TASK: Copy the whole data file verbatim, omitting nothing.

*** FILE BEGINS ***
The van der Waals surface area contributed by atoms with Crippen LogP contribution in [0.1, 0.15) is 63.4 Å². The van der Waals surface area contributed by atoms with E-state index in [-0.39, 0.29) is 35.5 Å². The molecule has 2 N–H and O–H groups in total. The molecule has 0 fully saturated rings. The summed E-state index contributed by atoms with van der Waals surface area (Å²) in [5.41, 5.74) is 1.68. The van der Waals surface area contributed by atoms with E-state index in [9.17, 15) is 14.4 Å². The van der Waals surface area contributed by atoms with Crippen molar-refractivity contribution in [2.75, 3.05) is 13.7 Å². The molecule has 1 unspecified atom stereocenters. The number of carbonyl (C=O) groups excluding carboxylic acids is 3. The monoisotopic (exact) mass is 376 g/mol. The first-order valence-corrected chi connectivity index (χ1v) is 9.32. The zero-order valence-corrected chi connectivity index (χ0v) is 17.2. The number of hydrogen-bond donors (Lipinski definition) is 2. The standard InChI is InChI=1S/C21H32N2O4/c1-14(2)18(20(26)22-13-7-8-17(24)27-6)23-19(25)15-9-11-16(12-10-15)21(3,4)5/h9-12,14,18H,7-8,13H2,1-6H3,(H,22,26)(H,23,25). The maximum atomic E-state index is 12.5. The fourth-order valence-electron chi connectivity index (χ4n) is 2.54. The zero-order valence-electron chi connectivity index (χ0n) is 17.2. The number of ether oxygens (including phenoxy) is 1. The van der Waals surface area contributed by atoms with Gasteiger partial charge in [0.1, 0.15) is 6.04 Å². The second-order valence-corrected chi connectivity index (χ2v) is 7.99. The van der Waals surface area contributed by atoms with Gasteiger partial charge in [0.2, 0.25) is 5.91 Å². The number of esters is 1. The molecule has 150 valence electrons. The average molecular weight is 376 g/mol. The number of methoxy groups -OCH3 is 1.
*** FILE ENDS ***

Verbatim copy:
The van der Waals surface area contributed by atoms with Crippen LogP contribution in [0.1, 0.15) is 63.4 Å². The van der Waals surface area contributed by atoms with E-state index in [-0.39, 0.29) is 35.5 Å². The molecule has 2 N–H and O–H groups in total. The molecule has 0 fully saturated rings. The summed E-state index contributed by atoms with van der Waals surface area (Å²) in [5.41, 5.74) is 1.68. The van der Waals surface area contributed by atoms with E-state index in [9.17, 15) is 14.4 Å². The van der Waals surface area contributed by atoms with Crippen molar-refractivity contribution in [2.75, 3.05) is 13.7 Å². The molecule has 1 unspecified atom stereocenters. The number of carbonyl (C=O) groups excluding carboxylic acids is 3. The monoisotopic (exact) mass is 376 g/mol. The first-order valence-corrected chi connectivity index (χ1v) is 9.32. The zero-order valence-corrected chi connectivity index (χ0v) is 17.2. The number of hydrogen-bond donors (Lipinski definition) is 2. The standard InChI is InChI=1S/C21H32N2O4/c1-14(2)18(20(26)22-13-7-8-17(24)27-6)23-19(25)15-9-11-16(12-10-15)21(3,4)5/h9-12,14,18H,7-8,13H2,1-6H3,(H,22,26)(H,23,25). The maximum atomic E-state index is 12.5. The fourth-order valence-electron chi connectivity index (χ4n) is 2.54. The zero-order valence-electron chi connectivity index (χ0n) is 17.2. The number of ether oxygens (including phenoxy) is 1. The van der Waals surface area contributed by atoms with Gasteiger partial charge in [0.1, 0.15) is 6.04 Å². The second-order valence-corrected chi connectivity index (χ2v) is 7.99. The van der Waals surface area contributed by atoms with Gasteiger partial charge in [0.2, 0.25) is 5.91 Å². The number of esters is 1. The molecule has 150 valence electrons. The average molecular weight is 376 g/mol. The number of methoxy groups -OCH3 is 1.